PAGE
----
Skip to cookie consent Skip to main content

Thoracic Outlet Syndrome

Our Thoracic Outlet Syndrome Program and Division of Thoracic Surgery provide world-leading diagnosis, treatment and care to patients with all forms of thoracic outlet syndrome (TOS), including neurogenic, venous and arterial TOS.

TOS patient with Dr. Dean Donahue post-surgery


Thoracic outlet syndrome is a group of disorders that occur when the nerves in the brachial plexus and the blood vessels of the subclavian artery and subclavian vein are compressed in the anatomic region known as the thoracic outlet (between the collarbone and the first rib). This includes the area from the neck to the underarm.

There are three types of thoracic outlet syndrome (TOS):

  • Neurogenic thoracic outlet syndrome (nerve-related) is the most common form of TOS that results from abnormalities in the lower neck and upper chest compressing the brachial plexus. This plexus of nerves innervates the chest, shoulder and arm to control the function of movement (motor) and feeling (sensory) in the arms and hands.
  • Venous thoracic outlet syndrome (vein-related) results when the major vein in the upper chest is damaged. Common symptoms include discoloration, swelling, and blood clots in the arm.
  • Arterial thoracic outlet syndrome (artery-related) is a rare form of TOS that occurs when compression damages the blood vessel under the collarbone. Common symptoms are pain and arm that feels cool to the touch.

Innovative treatment for thoracic outlet syndrome

Many patients can be treated for TOS without surgery. Common treatments include ultrasound-guided injections in the neck and upper chest region, medications, and physical therapy. Often, a combination of these treatments provides optimal results. Making the correct TOS diagnosis is key to successful treatment, and your Mass General Brigham care team will customize a diagnostic program specifically for you using techniques such as CT scans, high-resolution MRI, vascular studies, and nerve-conduction studies.

Your doctor may recommend surgery to treat your TOS. This may include decompression surgery, vein repair, or rarely artery repair.

Surgery for TOS may also involve:

  • Removal of the first thoracic rib
  • Partial removal of the scalene muscles
  • Removal of other tissues or scarring which may be causing compression of the thoracic outlet
  • If present, removal of an additional rib located in the lower neck located in the spine, cervical rib
  • Release of the pectoralis minor muscle
  • Reconstruction of the subclavian vein or artery

The goal of surgery is to take pressure off the nerves and allow the body to use its own healing process in helping the nerve to recover. The vast majority of patients improve significantly after surgery.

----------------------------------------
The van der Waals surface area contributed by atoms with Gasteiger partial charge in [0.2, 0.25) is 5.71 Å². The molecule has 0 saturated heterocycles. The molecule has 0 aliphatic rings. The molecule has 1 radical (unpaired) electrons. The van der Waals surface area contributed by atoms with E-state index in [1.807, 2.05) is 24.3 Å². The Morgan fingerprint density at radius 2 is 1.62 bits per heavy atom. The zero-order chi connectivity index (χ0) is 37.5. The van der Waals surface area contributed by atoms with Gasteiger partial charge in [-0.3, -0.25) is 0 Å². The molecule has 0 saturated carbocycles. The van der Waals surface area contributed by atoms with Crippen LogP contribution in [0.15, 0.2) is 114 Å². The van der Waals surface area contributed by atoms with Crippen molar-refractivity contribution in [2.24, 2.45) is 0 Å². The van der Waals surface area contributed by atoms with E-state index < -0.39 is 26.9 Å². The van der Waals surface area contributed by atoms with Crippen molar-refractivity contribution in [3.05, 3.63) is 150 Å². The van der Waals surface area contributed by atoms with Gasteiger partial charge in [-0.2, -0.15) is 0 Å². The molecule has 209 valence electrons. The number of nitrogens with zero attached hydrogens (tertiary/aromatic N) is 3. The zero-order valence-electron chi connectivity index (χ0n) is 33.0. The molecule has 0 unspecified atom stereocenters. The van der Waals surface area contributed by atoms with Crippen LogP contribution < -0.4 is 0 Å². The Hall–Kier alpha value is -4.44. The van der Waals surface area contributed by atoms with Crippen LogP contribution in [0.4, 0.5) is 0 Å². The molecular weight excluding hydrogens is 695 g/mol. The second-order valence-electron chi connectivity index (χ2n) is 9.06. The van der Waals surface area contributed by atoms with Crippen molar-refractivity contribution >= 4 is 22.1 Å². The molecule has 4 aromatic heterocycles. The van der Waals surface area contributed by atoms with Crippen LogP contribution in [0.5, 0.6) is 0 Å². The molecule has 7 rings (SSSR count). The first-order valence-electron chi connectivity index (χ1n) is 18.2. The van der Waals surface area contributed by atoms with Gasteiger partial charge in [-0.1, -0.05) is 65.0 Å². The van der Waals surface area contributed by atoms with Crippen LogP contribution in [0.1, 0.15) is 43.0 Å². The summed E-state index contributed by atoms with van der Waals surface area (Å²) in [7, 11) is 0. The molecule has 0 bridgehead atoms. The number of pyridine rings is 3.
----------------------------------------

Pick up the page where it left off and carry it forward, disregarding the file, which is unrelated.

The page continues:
Multidisciplinary and comprehensive thoracic outlet syndrome care

The Mass General Brigham TOS team will ensure you understand your healthcare choices and have the necessary information to make decisions affecting your health and well-being as an international patient. Our doctors work with specialist services across Mass General Brigham, including pain management, neurology, orthopedic surgery, vascular surgery, physical and occupational therapy, vascular and interventional radiology, and physical medicine and rehabilitation.

Thoracic Outlet Syndrome: Causes, Symptoms, Treatment, and More

Dean Donahue, MD, Director of the Thoracic Outlet Syndrome Program at Mass General Brigham, answers some of the common questions about TOS, including the signs and symptoms, diagnosis process, treatment options, and the unique challenges presented by the nature of how TOS presents itself.

Thoracic outlet syndrome: Sydney's story

Sydney Gill, a proud Canadian, has been on a long and painful road to recovery from thoracic outlet syndrome (TOS). Before her experience with this condition, Sydney was active with an exceptional passion for horseback riding, and taking care of her chickens and competing in equestrian events in her hometown. Her life took a turn when she started experiencing pain in her right arm when she was 9. As she got older, the pain continued to grow and disrupt her life, leading Sydney and her parents to seek medical care.

After three brachial plexus surgeries and several rounds of treatments did not provide lasting relief, the Gill family discovered Dean Donahue, MD, of Massachusetts General Hospital, and made their way down to Boston to learn more about her treatment options.

Click below to learn more about her story.

Thoracic Outlet Syndrome: Sydney's Story

After three brachial plexus surgeries provided limited relief, the Gill family discovered Dean Donahue, MD, of Massachusetts General Hospital, and traveled to Boston in search of a potential answer to her TOS problem.

Your Mass General Brigham thoracic outlet syndrome care team

Meet Mass General Brigham's multidisciplinary team of specialist clinicians.